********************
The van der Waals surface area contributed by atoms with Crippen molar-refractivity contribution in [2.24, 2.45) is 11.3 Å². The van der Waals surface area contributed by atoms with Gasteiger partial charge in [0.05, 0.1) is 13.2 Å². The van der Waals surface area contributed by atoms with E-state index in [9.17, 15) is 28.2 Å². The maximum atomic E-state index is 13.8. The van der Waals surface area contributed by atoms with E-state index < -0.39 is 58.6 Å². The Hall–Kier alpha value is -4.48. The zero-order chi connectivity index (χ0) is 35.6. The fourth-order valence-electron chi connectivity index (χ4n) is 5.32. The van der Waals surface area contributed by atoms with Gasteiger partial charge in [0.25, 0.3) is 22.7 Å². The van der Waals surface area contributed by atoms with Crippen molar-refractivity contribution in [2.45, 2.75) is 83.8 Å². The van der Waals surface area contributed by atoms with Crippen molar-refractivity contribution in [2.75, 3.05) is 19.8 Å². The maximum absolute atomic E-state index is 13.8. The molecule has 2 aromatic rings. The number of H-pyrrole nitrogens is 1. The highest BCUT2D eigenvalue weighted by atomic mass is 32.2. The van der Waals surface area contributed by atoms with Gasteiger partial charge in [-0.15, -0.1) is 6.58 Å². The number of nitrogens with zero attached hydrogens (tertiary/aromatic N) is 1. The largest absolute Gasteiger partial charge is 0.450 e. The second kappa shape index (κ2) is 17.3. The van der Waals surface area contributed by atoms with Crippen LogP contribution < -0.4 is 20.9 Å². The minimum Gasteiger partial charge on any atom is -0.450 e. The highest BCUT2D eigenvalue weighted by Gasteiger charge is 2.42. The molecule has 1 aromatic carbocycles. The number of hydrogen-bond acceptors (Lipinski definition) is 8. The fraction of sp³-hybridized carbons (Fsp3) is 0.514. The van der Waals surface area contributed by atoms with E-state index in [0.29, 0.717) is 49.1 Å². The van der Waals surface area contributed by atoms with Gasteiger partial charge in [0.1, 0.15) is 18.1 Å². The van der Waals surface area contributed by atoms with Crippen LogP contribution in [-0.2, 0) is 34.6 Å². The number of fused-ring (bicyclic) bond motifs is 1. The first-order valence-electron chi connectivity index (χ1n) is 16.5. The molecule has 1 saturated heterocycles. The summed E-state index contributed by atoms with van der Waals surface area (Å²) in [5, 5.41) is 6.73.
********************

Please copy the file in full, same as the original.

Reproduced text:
The van der Waals surface area contributed by atoms with Crippen molar-refractivity contribution in [2.24, 2.45) is 11.3 Å². The van der Waals surface area contributed by atoms with Gasteiger partial charge in [0.05, 0.1) is 13.2 Å². The van der Waals surface area contributed by atoms with E-state index in [9.17, 15) is 28.2 Å². The maximum atomic E-state index is 13.8. The van der Waals surface area contributed by atoms with E-state index < -0.39 is 58.6 Å². The Hall–Kier alpha value is -4.48. The zero-order chi connectivity index (χ0) is 35.6. The fourth-order valence-electron chi connectivity index (χ4n) is 5.32. The van der Waals surface area contributed by atoms with Gasteiger partial charge in [0.25, 0.3) is 22.7 Å². The van der Waals surface area contributed by atoms with Crippen molar-refractivity contribution in [2.45, 2.75) is 83.8 Å². The van der Waals surface area contributed by atoms with Crippen molar-refractivity contribution in [2.75, 3.05) is 19.8 Å². The maximum absolute atomic E-state index is 13.8. The molecule has 2 aromatic rings. The number of H-pyrrole nitrogens is 1. The highest BCUT2D eigenvalue weighted by atomic mass is 32.2. The van der Waals surface area contributed by atoms with Gasteiger partial charge in [-0.15, -0.1) is 6.58 Å². The number of nitrogens with zero attached hydrogens (tertiary/aromatic N) is 1. The largest absolute Gasteiger partial charge is 0.450 e. The second kappa shape index (κ2) is 17.3. The van der Waals surface area contributed by atoms with Crippen LogP contribution < -0.4 is 20.9 Å². The minimum Gasteiger partial charge on any atom is -0.450 e. The highest BCUT2D eigenvalue weighted by Gasteiger charge is 2.42. The molecule has 1 aromatic carbocycles. The number of hydrogen-bond acceptors (Lipinski definition) is 8. The fraction of sp³-hybridized carbons (Fsp3) is 0.514. The van der Waals surface area contributed by atoms with E-state index in [0.29, 0.717) is 49.1 Å². The van der Waals surface area contributed by atoms with Gasteiger partial charge in [0.1, 0.15) is 18.1 Å². The van der Waals surface area contributed by atoms with Crippen LogP contribution in [-0.2, 0) is 34.6 Å². The number of fused-ring (bicyclic) bond motifs is 1. The first-order valence-electron chi connectivity index (χ1n) is 16.5. The molecule has 1 saturated heterocycles. The summed E-state index contributed by atoms with van der Waals surface area (Å²) in [5, 5.41) is 6.73.